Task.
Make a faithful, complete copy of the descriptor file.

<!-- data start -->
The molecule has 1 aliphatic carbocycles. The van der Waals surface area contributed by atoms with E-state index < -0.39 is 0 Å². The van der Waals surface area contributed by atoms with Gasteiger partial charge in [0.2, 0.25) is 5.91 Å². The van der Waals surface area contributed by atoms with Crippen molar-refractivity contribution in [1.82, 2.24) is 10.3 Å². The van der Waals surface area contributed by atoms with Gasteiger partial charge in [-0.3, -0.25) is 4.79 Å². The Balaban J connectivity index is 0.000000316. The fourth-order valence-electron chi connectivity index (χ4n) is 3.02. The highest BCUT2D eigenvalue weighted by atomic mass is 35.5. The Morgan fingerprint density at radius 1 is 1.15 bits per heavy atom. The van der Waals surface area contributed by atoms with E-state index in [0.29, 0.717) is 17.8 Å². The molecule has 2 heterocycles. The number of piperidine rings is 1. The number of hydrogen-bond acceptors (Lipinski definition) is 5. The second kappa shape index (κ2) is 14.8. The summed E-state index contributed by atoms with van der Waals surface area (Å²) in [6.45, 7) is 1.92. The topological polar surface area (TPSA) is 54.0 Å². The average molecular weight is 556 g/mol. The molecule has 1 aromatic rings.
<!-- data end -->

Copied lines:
The molecule has 1 aliphatic carbocycles. The van der Waals surface area contributed by atoms with E-state index < -0.39 is 0 Å². The van der Waals surface area contributed by atoms with Gasteiger partial charge in [0.2, 0.25) is 5.91 Å². The van der Waals surface area contributed by atoms with Crippen molar-refractivity contribution in [1.82, 2.24) is 10.3 Å². The van der Waals surface area contributed by atoms with Gasteiger partial charge in [-0.3, -0.25) is 4.79 Å². The Balaban J connectivity index is 0.000000316. The fourth-order valence-electron chi connectivity index (χ4n) is 3.02. The highest BCUT2D eigenvalue weighted by atomic mass is 35.5. The Morgan fingerprint density at radius 1 is 1.15 bits per heavy atom. The van der Waals surface area contributed by atoms with E-state index in [0.29, 0.717) is 17.8 Å². The molecule has 2 heterocycles. The number of piperidine rings is 1. The number of hydrogen-bond acceptors (Lipinski definition) is 5. The second kappa shape index (κ2) is 14.8. The summed E-state index contributed by atoms with van der Waals surface area (Å²) in [6.45, 7) is 1.92. The topological polar surface area (TPSA) is 54.0 Å². The average molecular weight is 556 g/mol. The molecule has 1 aromatic rings.